May 24th, 2016

Dragon Chi

Some extra fine living in the early twentieth-century Shanghai

Since we were talking about bachelors, here are some of the finest bachelor bungalows and family villas in early twentieth-century Shanghai, before the construction boom. The scale of post-Victorian living was truly awesome.

A Shanghai bachelor's bungalow called "Bridle Path:"


A corner of the drawing and dining rooms in Bridle Path:


The drawing room in the house of a bachelor named Andersen:


The poor lonely soul's dining room:


Villa "Uhlenhorst" of the Von Dürings (or Westerndoffs), on 14 Weihai Rd:


A group of wedding guests at the villa:


Mr. and Mrs. Von Düring:


Wedding guests showered the newlyweds with flowers and gifts:


A residence called "Wulfften," on Jessfield Road:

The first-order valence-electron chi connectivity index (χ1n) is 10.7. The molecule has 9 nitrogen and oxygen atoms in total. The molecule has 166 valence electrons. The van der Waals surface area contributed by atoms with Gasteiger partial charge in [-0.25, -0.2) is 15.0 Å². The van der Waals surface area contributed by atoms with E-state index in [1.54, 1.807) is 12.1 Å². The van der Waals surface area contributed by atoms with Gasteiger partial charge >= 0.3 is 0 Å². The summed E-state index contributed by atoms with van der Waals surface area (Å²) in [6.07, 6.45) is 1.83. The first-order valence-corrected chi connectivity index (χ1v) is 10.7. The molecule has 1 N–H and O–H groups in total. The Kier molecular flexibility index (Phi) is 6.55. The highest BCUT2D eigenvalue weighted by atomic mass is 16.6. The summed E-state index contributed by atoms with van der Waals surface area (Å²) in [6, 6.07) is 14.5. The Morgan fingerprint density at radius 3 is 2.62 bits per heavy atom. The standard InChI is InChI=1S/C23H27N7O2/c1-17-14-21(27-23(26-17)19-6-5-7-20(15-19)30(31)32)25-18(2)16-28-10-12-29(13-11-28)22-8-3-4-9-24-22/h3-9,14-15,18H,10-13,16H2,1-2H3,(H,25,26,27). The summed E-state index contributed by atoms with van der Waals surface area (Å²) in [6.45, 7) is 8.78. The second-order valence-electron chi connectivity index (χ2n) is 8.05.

Approaching the Wulfften in a carriage:


The hall. How would you know you were in Shanghai?


The drawing room:


Villa Wayford of the Samsons, at 16A Siccawei Road:


Guests at a garden party at Wayford:


Mr. Maitland's bungalow on Route Pichon (Fenyang Rd), with the excellent name "The Back of Beyond":


A modest little house "The Copse" that belonged to the Arnholds, of Arnhold Karberg & Co.:


The entrance hall and the staircase:


A view of the conservatory from the drawing-room:


The floral drawing-room:


A cosy corner in the hall:


A corner of the dining room:


Even Mr. Li Ching-Fong (Jingfang), th Chinese statesman and adopted son of Li Hongzhang, wants to pretend he lives in England:


Principal staircase in Li Jingfang's house:


The dining room:


The house of Cheng...


The house of Sheng...


Back to the post-Victorians. Avenue leading to "The Neuk," the house of Mr. J. Harvie,


Rivers-Hall of R. E. Toeg on Seymour Rd (today's North Shaanxi Rd):


The hall and the staircase:


The dining room:


The drawing room:


Mr. and Mrs. Toeg's children: